How we avoided battles over clothing during the 12 years we shared custody.
I’m always surprised that the first thing fellow co-parents ask me is, “How did you handle the clothing issue?” My youngest stepson was in first grade when I moved in with my husband, and he’s 22 now, so I’ve been at this co-parenting thing for quite some time. Over the years, we had very few conflicts about clothing going back and forth. Of course the boys frequently forgot things, but that’s to be expected. How many times have you forgotten to pack something for vacation? Now imagine packing every week (or every few days) and having your parents get mad at you if you forget something. It’s hard! But it doesn’t have to be a battle. Below are the ways we avoided fights over clothing during the boys’ younger years.
Expect them to forget things, and don’t punish them for it.
Kids don’t magically become less forgetful or more organized because they have two homes. In fact, it’s the opposite. They will forget their favorite jacket. Their gym uniform. Their baseball bag. Their homework. Expect it, and don’t punish them for it. It’s not their fault they have two homes, and it’s not developmentally appropriate for you to expect them to manage it alone. I’m 38 years old, I own two homes, and I forget something (or multiple things) EVERY SINGLE TIME I travel back and forth. Having to swing by your child’s other house to pick something up or drop something off for them is part of your co-parenting duties. Period.
Double check their packing list. Every. Single. Time.
The key to successful co-parenting is organization and involvement. Consider the packing list your job, not your child’s job. When the boys were young, I printed a list and helped them gather everything they needed for transition day the night before. As they got older, my job simply became shouting, “Did you remember your _____?” But when they were young, it was all hands on deck. It was my job to know what they needed to take back and forth, and my job to make sure they had it.
Remember, their clothing belongs to them, not you.
I cringe every time I hear a parent say that the clothes they buy have to stay at their house. Divorce is hard enough. Pick your battles. Don’t make clothing one of them. Don’t make your kid live without their favorite shirt because YOU paid for it. If your child’s other parent is truly stealing the clothes you purchased on purpose, then you have more important issues to deal with, but I think you’ll agree that no matter what they are, your baby deserves to be comfortable and confident in their clothing 100% of the time. Find a way to manage the situation without putting your child in the middle. Maybe that means making the transition at the other parent’s home so you can make sure your child has everything before you leave. I understand that many co-parents avoid communication at all costs, but sometimes it’s necessary to talk. You’re the adult. You created this situation. It’s your job to make it work.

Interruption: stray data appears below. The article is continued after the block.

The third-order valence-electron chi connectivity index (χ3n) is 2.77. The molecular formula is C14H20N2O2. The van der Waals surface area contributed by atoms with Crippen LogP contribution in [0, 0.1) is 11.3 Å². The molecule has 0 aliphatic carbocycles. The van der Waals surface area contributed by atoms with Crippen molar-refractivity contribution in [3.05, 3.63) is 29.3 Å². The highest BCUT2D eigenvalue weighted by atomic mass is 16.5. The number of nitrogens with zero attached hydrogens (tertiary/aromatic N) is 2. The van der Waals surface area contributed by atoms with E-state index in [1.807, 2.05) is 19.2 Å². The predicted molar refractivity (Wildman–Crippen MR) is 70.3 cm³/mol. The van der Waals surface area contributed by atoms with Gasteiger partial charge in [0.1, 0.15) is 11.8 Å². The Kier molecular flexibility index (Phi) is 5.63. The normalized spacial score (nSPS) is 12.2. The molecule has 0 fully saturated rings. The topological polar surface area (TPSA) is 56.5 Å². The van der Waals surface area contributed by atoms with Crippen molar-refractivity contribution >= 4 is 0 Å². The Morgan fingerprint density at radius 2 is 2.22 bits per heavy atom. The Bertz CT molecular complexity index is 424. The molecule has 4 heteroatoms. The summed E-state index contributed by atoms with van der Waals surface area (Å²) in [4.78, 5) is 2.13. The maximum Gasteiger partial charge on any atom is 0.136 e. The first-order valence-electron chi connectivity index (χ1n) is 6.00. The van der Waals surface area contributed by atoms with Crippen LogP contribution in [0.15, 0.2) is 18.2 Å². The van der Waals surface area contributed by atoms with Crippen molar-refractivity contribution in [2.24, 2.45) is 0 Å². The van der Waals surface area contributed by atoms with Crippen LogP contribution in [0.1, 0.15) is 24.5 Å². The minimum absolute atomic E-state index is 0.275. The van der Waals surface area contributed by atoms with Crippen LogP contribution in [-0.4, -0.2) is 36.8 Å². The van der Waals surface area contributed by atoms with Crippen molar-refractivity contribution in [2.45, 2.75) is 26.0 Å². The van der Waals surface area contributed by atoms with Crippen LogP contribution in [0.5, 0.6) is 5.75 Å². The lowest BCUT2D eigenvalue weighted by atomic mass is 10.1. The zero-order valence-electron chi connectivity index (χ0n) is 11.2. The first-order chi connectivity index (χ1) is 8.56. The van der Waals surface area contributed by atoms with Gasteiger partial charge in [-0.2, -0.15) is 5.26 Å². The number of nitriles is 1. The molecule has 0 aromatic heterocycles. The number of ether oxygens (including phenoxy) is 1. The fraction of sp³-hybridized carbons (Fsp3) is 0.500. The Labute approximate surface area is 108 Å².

Buy doubles, when possible.
Our custody schedule was week on/week off, and I didn’t want the boys having to drag basics back and forth, so we simply bought an extra set of underwear, socks, and pajamas for our home. Also, GYM UNIFORMS. I can’t explain it, but Jackson’s gym uniform was constantly at the wrong house. We finally wised up and just bought two.
Our kids aren’t picky about brands, so it was really inexpensive for me to provide them with a second set of everything. One trip to Target and we were done. But most kids are not so easy. If their jeans cost $150, buying doubles is much less feasible. Plus, it’s silly to buy two of EVERYTHING. They really don’t need two winter coats. Speaking of which —
Check the weather.
Be sure to glance at your weather app before transition day. Is it going to get cold? Does your kid need a coat? Remind them to pack one. Did you check the weather a week in advance when you were a teenager? I doubt it. Stop expecting your kid to do that.
If my tips seem unsympathetic, it’s because they are. I have very little patience or sympathy for co-parents who put their children in the middle of unnecessary conflict. We spent 12 years sharing custody. The boys are both grown now, and I can tell you that none of the conflicts that mattered then mean anything to any of us now. It doesn’t mean that they weren’t important at the time, but it does mean that I’m very happy we didn’t drag the kids into the middle of them.
There are so many things in life that we can’t protect our children from. But we absolutely can protect them from feeling stressed about something as silly as packing, and we absolutely should.
Jessica Butler is the co-founder of Raisel stepmother of two, and adoptive mother of one. Prior to Raise, she was a writer on USA’s "In Plain Sight" and TNT’s "The Last Ship." She and her husband, writer/producer Warren Bell, co-created the Nick at Nite series "Instant Mom," based on her life as a stepmother. She lives in Los Angeles with her husband and six-year-old son, Levon.